Adventures in Sketchnoting: Anatomy Sketchbook Pt. 2

Back by request (and, let’s be honest, because I like blog posts that are mostly pictures), here are some more drawings from my human anatomy sketchbook. Some language in this post is NSFW.

This spread has the cavernous sinuses on the left (the reason why picking an infected pimple on your face can kill you if you’re unlucky), and it has then some stuff about the inguinal canal and spine on the right side. These are both terrible structures from an engineering standpoint that are fun to bring up to intelligent design proponents.

This spread has ligaments of the male and female urogenital systems on one side, and on the other side an inferior view of the diaphragm. There’s a little mnemonic phrase to help you remember the structures and what vertebral level they pass through for the diaphragmatic aperatures. Med students have entire databases of these memory devices, and some of them are more obscene than others. “I ate 10 eggs at 12” is pretty tame, let’s just say.

One of my friends wanted to see my “less pretty, more schematic” drawings. These are the arterial and venous systems.

This is the pelvic floor, which is a tricky area to learn and to dissect. This is not just because it makes you understandably squeamish, but also because it’s oddly shaped and packed with structures. The VRMed Lab at our school had a pelvic floor model that you could view in 3D and basically “fly into” in order to see the nerves that are vulnerable during, say, prostate surgery. There’s really nothing like flying up a 3D rectum to help break the ice on the initial department tour.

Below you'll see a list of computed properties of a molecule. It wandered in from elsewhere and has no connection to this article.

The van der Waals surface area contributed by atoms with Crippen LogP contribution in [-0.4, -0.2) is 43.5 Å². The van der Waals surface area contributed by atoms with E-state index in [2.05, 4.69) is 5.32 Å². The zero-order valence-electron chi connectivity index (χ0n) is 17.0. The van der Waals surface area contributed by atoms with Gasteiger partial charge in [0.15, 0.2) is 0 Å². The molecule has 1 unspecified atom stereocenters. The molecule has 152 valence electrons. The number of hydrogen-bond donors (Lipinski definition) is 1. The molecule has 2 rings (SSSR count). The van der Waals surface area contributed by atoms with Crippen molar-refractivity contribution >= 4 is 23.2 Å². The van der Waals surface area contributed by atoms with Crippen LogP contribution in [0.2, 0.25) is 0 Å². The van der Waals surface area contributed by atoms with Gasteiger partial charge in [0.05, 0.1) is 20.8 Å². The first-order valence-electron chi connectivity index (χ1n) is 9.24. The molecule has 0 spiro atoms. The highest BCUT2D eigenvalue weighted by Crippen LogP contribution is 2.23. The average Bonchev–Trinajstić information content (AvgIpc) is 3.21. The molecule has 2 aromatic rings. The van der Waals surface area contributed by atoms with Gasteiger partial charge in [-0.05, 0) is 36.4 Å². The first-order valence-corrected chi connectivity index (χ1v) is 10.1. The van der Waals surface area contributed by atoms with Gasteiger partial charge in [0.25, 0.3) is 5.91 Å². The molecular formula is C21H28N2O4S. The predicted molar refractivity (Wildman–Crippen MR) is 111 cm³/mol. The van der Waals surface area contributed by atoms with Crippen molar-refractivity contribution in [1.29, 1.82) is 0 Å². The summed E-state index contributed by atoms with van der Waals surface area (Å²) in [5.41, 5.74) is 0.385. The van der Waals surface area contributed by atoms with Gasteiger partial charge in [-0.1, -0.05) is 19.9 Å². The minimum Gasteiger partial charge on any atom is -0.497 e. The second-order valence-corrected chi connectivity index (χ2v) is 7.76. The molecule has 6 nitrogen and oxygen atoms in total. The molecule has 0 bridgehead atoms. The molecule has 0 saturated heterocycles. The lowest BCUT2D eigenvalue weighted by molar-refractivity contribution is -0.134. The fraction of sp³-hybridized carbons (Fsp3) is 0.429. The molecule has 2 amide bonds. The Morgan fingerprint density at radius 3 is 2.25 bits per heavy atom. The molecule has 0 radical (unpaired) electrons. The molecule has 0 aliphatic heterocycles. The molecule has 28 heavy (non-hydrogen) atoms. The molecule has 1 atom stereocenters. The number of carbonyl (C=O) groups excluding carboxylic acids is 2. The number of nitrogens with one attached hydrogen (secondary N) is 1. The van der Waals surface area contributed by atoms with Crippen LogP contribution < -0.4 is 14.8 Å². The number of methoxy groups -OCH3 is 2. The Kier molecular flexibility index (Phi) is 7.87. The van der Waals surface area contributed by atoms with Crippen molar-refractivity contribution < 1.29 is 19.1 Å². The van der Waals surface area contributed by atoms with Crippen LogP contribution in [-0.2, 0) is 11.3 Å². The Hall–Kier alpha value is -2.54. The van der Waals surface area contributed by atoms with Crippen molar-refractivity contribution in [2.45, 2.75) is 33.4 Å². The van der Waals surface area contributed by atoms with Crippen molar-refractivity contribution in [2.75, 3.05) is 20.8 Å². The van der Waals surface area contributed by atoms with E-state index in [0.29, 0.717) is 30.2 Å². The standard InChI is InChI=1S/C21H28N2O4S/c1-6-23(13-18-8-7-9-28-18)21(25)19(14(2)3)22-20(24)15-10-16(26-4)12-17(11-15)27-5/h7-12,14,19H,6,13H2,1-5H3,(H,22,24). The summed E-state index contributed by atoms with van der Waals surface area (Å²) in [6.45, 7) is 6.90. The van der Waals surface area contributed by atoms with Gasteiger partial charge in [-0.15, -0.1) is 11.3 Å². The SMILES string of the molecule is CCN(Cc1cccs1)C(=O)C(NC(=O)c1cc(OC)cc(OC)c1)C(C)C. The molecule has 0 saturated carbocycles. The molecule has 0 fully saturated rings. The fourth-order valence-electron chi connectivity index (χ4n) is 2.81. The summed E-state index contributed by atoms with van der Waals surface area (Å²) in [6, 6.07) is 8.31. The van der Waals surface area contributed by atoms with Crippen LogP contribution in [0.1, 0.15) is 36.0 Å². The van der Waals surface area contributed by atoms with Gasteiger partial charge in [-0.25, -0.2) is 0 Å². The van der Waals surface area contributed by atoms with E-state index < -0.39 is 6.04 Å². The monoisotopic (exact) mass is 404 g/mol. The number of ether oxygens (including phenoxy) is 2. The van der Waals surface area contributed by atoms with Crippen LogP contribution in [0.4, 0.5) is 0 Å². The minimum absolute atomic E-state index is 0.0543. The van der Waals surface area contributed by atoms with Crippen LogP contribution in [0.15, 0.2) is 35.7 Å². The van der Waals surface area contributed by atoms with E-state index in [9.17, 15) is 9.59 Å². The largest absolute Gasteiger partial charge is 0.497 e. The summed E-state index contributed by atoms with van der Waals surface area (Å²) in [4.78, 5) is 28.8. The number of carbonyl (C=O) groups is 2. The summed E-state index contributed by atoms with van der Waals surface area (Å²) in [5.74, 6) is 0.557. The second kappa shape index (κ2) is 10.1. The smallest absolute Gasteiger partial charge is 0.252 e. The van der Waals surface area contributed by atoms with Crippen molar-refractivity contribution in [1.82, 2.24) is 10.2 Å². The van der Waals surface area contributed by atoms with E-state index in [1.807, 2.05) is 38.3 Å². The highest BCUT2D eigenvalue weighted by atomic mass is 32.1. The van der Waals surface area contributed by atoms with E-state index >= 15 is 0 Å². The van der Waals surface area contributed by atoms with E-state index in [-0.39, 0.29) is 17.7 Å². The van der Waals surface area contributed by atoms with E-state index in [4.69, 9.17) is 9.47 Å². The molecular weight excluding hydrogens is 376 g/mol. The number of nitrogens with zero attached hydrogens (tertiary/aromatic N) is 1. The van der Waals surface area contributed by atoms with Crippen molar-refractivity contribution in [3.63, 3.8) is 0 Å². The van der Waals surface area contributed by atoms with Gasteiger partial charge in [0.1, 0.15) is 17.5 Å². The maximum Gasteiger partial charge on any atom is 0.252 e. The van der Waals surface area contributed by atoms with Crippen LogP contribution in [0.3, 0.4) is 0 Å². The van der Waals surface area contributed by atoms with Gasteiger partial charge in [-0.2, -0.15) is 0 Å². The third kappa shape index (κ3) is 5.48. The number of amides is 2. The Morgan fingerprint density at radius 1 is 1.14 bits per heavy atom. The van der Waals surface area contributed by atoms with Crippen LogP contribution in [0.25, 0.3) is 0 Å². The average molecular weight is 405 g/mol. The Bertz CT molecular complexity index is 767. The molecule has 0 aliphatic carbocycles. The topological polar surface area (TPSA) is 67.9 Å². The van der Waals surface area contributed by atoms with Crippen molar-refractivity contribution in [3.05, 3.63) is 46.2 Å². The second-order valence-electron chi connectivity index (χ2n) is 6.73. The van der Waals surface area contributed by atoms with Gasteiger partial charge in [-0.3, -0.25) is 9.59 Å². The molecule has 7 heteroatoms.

This page is the cochlea, which is one of the more oddly beautiful anatomical structures. It’s also an area that I hope future technology is able to repair for those of us with a heavy live music habit.

This page shows relationships between neck arteries and the vagus nerve, which is the tenth cranial nerve, and I’d say the weirdest. It’s a nerve that originates at the base of the brain (hence it is a cranial nerve) but it enervates all of the abdominal viscera, and apparently made me faint while having my ears examined as a child. It’s also the supposed route for the gut flora/brain connection.

Here are some sketchnotes from a current anatomy student, my cousin Ryan, who recently discovered his sketching ability.

This one has a little tribute to the Violent Femmes (I think).

Photo credit: Ryan Kohl


Katie is an animator and illustrator of human innards living in Chicago.

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